The Old & The New

History doesn’t have to repeat itself. For the past few years, my work in restaurant and hostel management has been about thinking on my feet and making quick decisions. Putting out brush fires. Solving issues as best I could in thirty seconds flat. Hoping for the best and letting history decide. Loud, fast-paced, seat of your pants-type stuff.  Being here, now, working with these people on the El Moore Lodge is changing me, necessarily; I’m adopting a longer view and thank goodness.

My name is Michel Soucisse and three weeks ago, I joined the Green Garage community to work on the Urban Lodge component of this ambitious project — the El Moore. What is an Urban Lodge? Well, I can begin by telling you what it is not. Unlike many hotels or hostels you may have had the chance to stay in, the Lodge will not stand alone. It will be embedded within a pre-existing resident community that will call the El Moore home year-round. While the long-term residents of the building will occupy the second, third and fourth floors of this beautiful, sustainably renovated 19th century apartment building, the Lodge will take up most of the garden level, first, and fifth floor. We will be offering a nice spectrum of places to stay in — everything from shared rooms at the garden level for those travelling with a budget in mind, to rooftop cabins complete with private bathrooms each with their own patios offering spectacular views of Midtown, Downtown and beyond.

The rustic textured walls of the rooftop cabins were created by carefully deconstructing the original El Moore walls and re-purposing the 1898 wooden lathe beneath.
One of our rooftop cabins. (Each has its own balcony!)

The Lodge will be an integral component of a community that will be made up of the El Moore residents, the block, the neighborhood, and beyond. It is a massive undertaking and I could see it easily being an overwhelming mess. There is complex work in every direction and on every level. But it isn’t a mess. It isn’t stress. It isn’t chaos. It is comfortable and measured and new. It is for me unexplored territory. It is granular. It is time and space. Time to think about every contingency, time to source all the right materials, to make all the proper connections, to be thoughtful, to discuss, to dream, to build something. History doesn’t have to repeat itself.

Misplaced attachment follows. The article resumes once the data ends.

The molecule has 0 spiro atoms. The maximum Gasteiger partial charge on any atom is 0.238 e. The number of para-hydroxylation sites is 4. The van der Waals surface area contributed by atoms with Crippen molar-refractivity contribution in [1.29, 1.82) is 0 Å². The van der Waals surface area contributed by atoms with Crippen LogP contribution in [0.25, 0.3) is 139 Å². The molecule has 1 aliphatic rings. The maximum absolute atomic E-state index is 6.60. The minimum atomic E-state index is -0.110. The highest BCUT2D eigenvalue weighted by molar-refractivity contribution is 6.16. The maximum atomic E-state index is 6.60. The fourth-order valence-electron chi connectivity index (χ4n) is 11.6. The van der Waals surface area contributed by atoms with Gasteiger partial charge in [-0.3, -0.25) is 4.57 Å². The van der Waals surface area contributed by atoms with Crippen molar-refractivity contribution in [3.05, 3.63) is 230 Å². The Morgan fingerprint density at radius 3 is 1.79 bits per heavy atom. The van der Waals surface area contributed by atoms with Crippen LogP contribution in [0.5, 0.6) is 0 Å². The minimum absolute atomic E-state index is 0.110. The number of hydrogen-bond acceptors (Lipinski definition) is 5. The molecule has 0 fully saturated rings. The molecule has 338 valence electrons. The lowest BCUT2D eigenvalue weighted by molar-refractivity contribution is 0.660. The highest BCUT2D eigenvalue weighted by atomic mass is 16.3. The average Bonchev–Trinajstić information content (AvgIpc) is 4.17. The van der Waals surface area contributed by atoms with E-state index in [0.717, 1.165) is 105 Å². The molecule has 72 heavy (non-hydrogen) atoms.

El Moore Facade

Day by day, moment by moment, the El Moore is becoming reality. It was once a fashionable address for the well-to-do in the late “Gay Nineties” of  Detroit’s Piety Hill. Fifty years later it was an overcrowded tenement, bursting at the seams in the Cass Corridor. Another fifty years on, the El Moore stood abandoned in a newly minted Midtown. Why not build lavish, market rate condominiums? They say the community can support it now, so why bother creating an Urban Lodge? Why cabins? Wouldn’t that beautiful roof have made a great spot for the building’s new residents? An exclusive, beautiful place for the mobile, educated professionals who (perhaps if the El Moore is their primary residence) spend time in and enjoy the panoramic views high above the neighborhood? Because history doesn’t have to repeat itself.

Now, a thoughtful and determined community of people are coming together and making plans and spreadsheets and drawing diagrams together, and I am one of them. We’re saving things and building things and most of all thinking about the future. Trying to make sure that the best decisions are being made at the El Moore & at the Lodge. Laying a foundation for the future.

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Artisans at The Smithshop realizing a meticulous restoration of the El Moore’s original balcony rails.

When the El Moore Lodge opens its doors in the summer of 2015,  it will join a long and storied history of hotels grand and small in Detroit. Much like The Hotel Pontchatrain or The Wayne, the Tuller or the Statler of centuries past, The El Moore will welcome guests coming to Detroit for business, for pleasure, for adventure. It will create access for those curious about what’s new and what’s happening in our great city. But unlike its predecessors, it will be embedded — immersed. It will have profound roots. It will not be exclusive to a certain population.  It will not be hinged to the waxing and waning of an industry. It will not be a monoculture. It will not be an island. It will be bucking a very old trend. It will be a testament to not conforming to prescription by being aware of a grander scheme, a bigger picture, a deeper connection to a more complex organism, because history doesn’t have to repeat itself.